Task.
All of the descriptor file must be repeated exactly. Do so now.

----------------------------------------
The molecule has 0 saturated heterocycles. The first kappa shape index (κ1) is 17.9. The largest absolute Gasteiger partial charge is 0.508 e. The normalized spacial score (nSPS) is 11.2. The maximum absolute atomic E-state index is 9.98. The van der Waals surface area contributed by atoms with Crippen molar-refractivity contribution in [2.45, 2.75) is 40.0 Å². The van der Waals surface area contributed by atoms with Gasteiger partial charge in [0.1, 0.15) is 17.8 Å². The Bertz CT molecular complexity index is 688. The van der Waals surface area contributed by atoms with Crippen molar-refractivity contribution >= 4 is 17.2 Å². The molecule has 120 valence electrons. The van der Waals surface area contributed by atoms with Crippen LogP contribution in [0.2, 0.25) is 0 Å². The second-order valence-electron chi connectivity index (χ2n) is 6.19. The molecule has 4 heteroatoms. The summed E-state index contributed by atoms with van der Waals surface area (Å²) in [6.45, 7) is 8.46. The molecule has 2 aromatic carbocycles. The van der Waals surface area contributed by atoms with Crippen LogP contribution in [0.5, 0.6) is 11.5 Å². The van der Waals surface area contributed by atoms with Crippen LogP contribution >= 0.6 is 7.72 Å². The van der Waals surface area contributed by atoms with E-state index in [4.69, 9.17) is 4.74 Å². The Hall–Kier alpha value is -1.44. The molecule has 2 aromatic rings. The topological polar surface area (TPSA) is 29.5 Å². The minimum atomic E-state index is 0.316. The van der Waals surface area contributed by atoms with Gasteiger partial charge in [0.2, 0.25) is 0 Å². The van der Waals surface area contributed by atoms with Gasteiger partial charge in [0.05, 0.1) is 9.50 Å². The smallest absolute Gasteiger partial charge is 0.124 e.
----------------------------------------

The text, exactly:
The molecule has 0 saturated heterocycles. The first kappa shape index (κ1) is 17.9. The largest absolute Gasteiger partial charge is 0.508 e. The normalized spacial score (nSPS) is 11.2. The maximum absolute atomic E-state index is 9.98. The van der Waals surface area contributed by atoms with Crippen molar-refractivity contribution in [2.45, 2.75) is 40.0 Å². The van der Waals surface area contributed by atoms with Gasteiger partial charge in [0.1, 0.15) is 17.8 Å². The Bertz CT molecular complexity index is 688. The van der Waals surface area contributed by atoms with Crippen molar-refractivity contribution >= 4 is 17.2 Å². The molecule has 120 valence electrons. The van der Waals surface area contributed by atoms with Crippen LogP contribution in [0.2, 0.25) is 0 Å². The second-order valence-electron chi connectivity index (χ2n) is 6.19. The molecule has 4 heteroatoms. The summed E-state index contributed by atoms with van der Waals surface area (Å²) in [6.45, 7) is 8.46. The molecule has 2 aromatic carbocycles. The van der Waals surface area contributed by atoms with Crippen LogP contribution in [0.5, 0.6) is 11.5 Å². The van der Waals surface area contributed by atoms with Crippen LogP contribution >= 0.6 is 7.72 Å². The van der Waals surface area contributed by atoms with E-state index in [4.69, 9.17) is 4.74 Å². The Hall–Kier alpha value is -1.44. The molecule has 2 aromatic rings. The topological polar surface area (TPSA) is 29.5 Å². The minimum atomic E-state index is 0.316. The van der Waals surface area contributed by atoms with Gasteiger partial charge in [0.2, 0.25) is 0 Å². The van der Waals surface area contributed by atoms with Gasteiger partial charge in [0.05, 0.1) is 9.50 Å². The smallest absolute Gasteiger partial charge is 0.124 e.